This rather bland appraisal of the effect of withdrawal from the JCPOA on future arms control agreements, however, should not be reassuring. If Trump’s decision does lead to the pact’s collapse, it will have seriously damaged the credibility of the Non-Proliferation Treaty (NPT) just before the next Review Conference in 2020. The Iran nuclear deal was ultimately grounded in Iran’s adherence to the NPT and included an Additional Protocol that required Iran to submit to unusually intrusive inspections, as well as in the authority of the International Atomic Energy Agency (IAEA), which conducts the monitoring. The negotiation of the JCPOA clearly reaffirmed both Iran’s NPT commitments and the legitimacy of IAEA inspections. By contrast, the United States’ withdrawal from the JCPOA has subverted the NPT, leaving force the default option.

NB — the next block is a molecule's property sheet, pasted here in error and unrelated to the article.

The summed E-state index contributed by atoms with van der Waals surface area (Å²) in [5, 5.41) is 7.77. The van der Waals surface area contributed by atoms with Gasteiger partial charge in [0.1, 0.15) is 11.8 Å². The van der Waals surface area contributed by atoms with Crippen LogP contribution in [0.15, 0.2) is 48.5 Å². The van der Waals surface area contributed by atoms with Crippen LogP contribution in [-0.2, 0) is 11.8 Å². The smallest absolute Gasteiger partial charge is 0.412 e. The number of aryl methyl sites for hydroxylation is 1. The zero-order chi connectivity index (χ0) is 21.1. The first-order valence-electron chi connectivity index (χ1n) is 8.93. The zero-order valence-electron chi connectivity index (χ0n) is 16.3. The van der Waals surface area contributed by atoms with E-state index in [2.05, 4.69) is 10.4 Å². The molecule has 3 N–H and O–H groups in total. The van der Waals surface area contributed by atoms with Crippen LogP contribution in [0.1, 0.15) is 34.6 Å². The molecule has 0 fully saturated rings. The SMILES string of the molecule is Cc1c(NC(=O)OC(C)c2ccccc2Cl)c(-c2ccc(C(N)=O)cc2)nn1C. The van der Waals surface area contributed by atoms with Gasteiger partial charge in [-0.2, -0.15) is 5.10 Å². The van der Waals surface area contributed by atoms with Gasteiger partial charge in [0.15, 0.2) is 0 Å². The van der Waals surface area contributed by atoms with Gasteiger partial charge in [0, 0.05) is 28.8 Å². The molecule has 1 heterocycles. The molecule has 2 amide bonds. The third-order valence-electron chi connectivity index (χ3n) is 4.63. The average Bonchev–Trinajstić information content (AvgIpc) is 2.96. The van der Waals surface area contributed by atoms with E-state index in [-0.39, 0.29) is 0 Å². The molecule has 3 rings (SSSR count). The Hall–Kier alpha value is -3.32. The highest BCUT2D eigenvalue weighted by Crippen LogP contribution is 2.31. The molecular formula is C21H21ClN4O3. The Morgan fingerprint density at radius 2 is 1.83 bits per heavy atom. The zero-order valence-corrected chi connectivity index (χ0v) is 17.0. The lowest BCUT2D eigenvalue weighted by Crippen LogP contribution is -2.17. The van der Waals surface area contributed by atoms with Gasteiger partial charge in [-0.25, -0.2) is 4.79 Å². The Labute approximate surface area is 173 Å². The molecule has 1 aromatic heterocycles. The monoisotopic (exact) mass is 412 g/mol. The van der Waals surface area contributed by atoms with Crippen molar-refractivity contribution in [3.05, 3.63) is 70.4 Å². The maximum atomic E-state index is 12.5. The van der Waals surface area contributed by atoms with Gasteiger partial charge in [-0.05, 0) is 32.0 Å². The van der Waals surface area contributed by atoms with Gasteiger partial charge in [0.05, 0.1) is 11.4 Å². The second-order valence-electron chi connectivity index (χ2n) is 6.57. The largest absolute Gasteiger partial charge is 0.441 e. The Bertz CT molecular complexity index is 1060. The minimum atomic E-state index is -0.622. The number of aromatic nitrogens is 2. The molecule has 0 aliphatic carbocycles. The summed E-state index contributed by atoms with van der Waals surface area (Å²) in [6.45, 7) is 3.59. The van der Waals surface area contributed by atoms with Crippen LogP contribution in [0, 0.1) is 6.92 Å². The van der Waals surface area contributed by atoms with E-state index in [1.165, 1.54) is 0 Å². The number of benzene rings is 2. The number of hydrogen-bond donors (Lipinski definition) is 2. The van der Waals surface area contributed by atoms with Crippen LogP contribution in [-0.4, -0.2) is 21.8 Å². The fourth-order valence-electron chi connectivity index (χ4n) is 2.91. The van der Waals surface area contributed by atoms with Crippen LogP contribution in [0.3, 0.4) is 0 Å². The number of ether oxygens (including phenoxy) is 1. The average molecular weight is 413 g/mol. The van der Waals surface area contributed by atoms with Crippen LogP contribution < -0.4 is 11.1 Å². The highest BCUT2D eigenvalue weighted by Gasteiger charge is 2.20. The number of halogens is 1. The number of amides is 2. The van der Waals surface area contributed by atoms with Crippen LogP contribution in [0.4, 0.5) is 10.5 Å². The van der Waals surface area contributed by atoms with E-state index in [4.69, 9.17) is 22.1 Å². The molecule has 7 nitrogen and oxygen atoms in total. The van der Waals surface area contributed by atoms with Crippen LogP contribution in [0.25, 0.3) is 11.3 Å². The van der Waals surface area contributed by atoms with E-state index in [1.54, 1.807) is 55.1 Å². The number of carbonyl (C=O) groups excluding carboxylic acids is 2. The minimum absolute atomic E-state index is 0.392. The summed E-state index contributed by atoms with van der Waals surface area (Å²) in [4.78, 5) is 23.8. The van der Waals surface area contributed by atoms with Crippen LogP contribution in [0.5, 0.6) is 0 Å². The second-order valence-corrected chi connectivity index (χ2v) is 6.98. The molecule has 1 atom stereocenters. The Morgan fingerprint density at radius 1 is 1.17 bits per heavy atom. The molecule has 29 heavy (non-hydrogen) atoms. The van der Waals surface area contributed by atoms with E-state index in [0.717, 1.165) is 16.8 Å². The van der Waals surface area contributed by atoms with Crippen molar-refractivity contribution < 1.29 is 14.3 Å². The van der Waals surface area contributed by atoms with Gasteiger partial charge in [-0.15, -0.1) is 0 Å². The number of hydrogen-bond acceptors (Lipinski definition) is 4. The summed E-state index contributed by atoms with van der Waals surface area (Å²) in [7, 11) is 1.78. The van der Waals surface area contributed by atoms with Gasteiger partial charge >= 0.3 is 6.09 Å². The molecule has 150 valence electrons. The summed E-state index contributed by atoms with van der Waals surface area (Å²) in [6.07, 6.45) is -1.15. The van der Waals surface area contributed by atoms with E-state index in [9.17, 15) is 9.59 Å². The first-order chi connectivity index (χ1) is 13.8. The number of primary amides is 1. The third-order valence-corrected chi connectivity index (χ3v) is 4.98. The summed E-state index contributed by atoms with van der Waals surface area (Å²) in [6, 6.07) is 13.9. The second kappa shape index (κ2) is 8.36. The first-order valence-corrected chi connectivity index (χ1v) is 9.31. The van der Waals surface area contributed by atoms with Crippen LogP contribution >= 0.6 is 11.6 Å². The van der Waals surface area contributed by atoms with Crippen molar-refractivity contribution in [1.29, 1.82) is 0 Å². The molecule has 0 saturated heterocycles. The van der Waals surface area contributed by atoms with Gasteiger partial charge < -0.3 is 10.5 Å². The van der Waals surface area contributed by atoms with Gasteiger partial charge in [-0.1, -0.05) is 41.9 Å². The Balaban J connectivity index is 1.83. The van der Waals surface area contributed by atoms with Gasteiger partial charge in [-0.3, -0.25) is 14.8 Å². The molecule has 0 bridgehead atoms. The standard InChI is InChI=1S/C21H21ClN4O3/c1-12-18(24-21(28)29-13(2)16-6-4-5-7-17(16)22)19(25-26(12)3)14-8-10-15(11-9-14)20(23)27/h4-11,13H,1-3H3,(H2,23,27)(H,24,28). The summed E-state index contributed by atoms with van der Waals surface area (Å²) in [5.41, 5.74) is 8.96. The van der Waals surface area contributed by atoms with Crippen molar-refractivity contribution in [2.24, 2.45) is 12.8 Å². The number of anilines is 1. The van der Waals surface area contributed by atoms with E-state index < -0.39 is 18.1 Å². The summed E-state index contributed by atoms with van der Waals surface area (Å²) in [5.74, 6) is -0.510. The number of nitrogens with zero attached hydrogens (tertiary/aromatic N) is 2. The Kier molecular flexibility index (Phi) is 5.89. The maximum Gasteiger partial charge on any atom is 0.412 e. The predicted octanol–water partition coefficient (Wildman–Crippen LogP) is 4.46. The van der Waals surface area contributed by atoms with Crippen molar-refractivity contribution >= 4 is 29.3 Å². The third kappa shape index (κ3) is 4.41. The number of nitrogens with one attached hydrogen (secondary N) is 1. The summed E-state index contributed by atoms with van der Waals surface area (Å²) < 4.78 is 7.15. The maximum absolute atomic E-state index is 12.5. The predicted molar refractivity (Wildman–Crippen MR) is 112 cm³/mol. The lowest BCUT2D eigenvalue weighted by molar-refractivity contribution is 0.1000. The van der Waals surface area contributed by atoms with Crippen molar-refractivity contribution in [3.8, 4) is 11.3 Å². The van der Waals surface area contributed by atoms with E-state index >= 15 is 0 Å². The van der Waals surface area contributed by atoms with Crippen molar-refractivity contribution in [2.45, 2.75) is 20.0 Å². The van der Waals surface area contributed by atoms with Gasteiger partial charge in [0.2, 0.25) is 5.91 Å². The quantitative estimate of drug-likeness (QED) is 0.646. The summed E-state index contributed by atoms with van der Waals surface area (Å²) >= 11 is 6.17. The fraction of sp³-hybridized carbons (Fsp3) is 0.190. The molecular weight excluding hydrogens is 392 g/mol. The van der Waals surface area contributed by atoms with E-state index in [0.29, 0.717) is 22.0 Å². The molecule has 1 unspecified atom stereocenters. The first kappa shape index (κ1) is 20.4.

A nuclear-armed Iran was long thought to be the catalyst for proliferation on the Arab side of the Gulf. Experts have questioned this conventional wisdom for several reasons.3 A nuclear fuel cycle is extremely difficult to engineer, build, and maintain. Fabricating a weapon with the enriched uranium or plutonium produced by the fuel cycle is yet another immense challenge. And having weaponized the fuel, there remains the task of reducing the size of the “physics package” to fit on a missile and harden it enough to survive reentry into the atmosphere. For the handful of states that have succeeded in creating a stockpile of deliverable nuclear weapons, the effort has been sustained, intensive, immensely expensive, and generally reliant on outside help. On the Arabian Peninsula the money is ample, but the expertise and technological infrastructure are not. Ironically, the decision to go for a bomb would be complicated by the multilateral measures put in place over the last decade to hinder Iran’s nuclear program. Furthermore, the A.Q. Khan network that aided regional nuclear efforts has been shut down, while North Korean assistance would presumably be curtailed as long as negotiations with the United States were going on.